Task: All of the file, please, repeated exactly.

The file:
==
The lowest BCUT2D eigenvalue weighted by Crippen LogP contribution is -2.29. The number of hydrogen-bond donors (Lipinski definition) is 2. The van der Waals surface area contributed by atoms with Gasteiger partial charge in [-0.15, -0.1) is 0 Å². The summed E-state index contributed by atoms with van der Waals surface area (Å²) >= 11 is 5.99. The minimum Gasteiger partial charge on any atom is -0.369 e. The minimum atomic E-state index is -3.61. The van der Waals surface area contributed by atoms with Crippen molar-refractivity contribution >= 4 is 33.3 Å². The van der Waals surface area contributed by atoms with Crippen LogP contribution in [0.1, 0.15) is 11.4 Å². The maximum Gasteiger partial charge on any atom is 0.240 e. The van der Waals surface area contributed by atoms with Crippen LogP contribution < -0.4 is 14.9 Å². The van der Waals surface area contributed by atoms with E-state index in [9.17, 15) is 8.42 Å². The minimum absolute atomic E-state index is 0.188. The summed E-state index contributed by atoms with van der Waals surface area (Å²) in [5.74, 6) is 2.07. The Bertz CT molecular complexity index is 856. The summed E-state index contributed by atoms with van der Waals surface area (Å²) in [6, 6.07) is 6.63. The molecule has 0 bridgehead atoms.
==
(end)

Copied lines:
The lowest BCUT2D eigenvalue weighted by Crippen LogP contribution is -2.29. The number of hydrogen-bond donors (Lipinski definition) is 2. The van der Waals surface area contributed by atoms with Gasteiger partial charge in [-0.15, -0.1) is 0 Å². The summed E-state index contributed by atoms with van der Waals surface area (Å²) >= 11 is 5.99. The minimum Gasteiger partial charge on any atom is -0.369 e. The minimum atomic E-state index is -3.61. The van der Waals surface area contributed by atoms with Crippen molar-refractivity contribution >= 4 is 33.3 Å². The van der Waals surface area contributed by atoms with Crippen LogP contribution in [0.1, 0.15) is 11.4 Å². The maximum Gasteiger partial charge on any atom is 0.240 e. The van der Waals surface area contributed by atoms with Crippen LogP contribution < -0.4 is 14.9 Å². The van der Waals surface area contributed by atoms with E-state index in [9.17, 15) is 8.42 Å². The minimum absolute atomic E-state index is 0.188. The summed E-state index contributed by atoms with van der Waals surface area (Å²) in [5.74, 6) is 2.07. The Bertz CT molecular complexity index is 856. The summed E-state index contributed by atoms with van der Waals surface area (Å²) in [6, 6.07) is 6.63. The molecule has 0 bridgehead atoms.